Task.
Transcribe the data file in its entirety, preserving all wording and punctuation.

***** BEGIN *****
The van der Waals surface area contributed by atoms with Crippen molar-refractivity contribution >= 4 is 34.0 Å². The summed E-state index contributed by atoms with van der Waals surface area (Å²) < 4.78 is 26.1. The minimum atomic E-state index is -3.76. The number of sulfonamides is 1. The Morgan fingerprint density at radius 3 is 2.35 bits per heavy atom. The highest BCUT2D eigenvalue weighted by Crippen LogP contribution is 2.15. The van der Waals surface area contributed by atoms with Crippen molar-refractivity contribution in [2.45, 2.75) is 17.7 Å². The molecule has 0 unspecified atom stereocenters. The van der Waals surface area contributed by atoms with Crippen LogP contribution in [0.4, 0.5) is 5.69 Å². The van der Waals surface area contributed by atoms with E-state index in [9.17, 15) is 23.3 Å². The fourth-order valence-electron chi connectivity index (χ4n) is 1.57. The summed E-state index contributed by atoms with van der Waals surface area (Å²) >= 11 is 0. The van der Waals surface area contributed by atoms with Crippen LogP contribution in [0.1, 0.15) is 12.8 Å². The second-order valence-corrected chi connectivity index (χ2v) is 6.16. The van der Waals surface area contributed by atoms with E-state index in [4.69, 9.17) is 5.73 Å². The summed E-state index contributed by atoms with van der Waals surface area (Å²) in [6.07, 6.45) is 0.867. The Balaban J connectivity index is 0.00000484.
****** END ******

The van der Waals surface area contributed by atoms with Crippen molar-refractivity contribution >= 4 is 34.0 Å². The summed E-state index contributed by atoms with van der Waals surface area (Å²) < 4.78 is 26.1. The minimum atomic E-state index is -3.76. The number of sulfonamides is 1. The Morgan fingerprint density at radius 3 is 2.35 bits per heavy atom. The highest BCUT2D eigenvalue weighted by Crippen LogP contribution is 2.15. The van der Waals surface area contributed by atoms with Crippen molar-refractivity contribution in [2.45, 2.75) is 17.7 Å². The molecule has 0 unspecified atom stereocenters. The van der Waals surface area contributed by atoms with Crippen LogP contribution in [0.4, 0.5) is 5.69 Å². The van der Waals surface area contributed by atoms with E-state index in [9.17, 15) is 23.3 Å². The fourth-order valence-electron chi connectivity index (χ4n) is 1.57. The summed E-state index contributed by atoms with van der Waals surface area (Å²) >= 11 is 0. The van der Waals surface area contributed by atoms with Crippen LogP contribution in [0.1, 0.15) is 12.8 Å². The second-order valence-corrected chi connectivity index (χ2v) is 6.16. The van der Waals surface area contributed by atoms with E-state index in [4.69, 9.17) is 5.73 Å². The summed E-state index contributed by atoms with van der Waals surface area (Å²) in [6.07, 6.45) is 0.867. The Balaban J connectivity index is 0.00000484.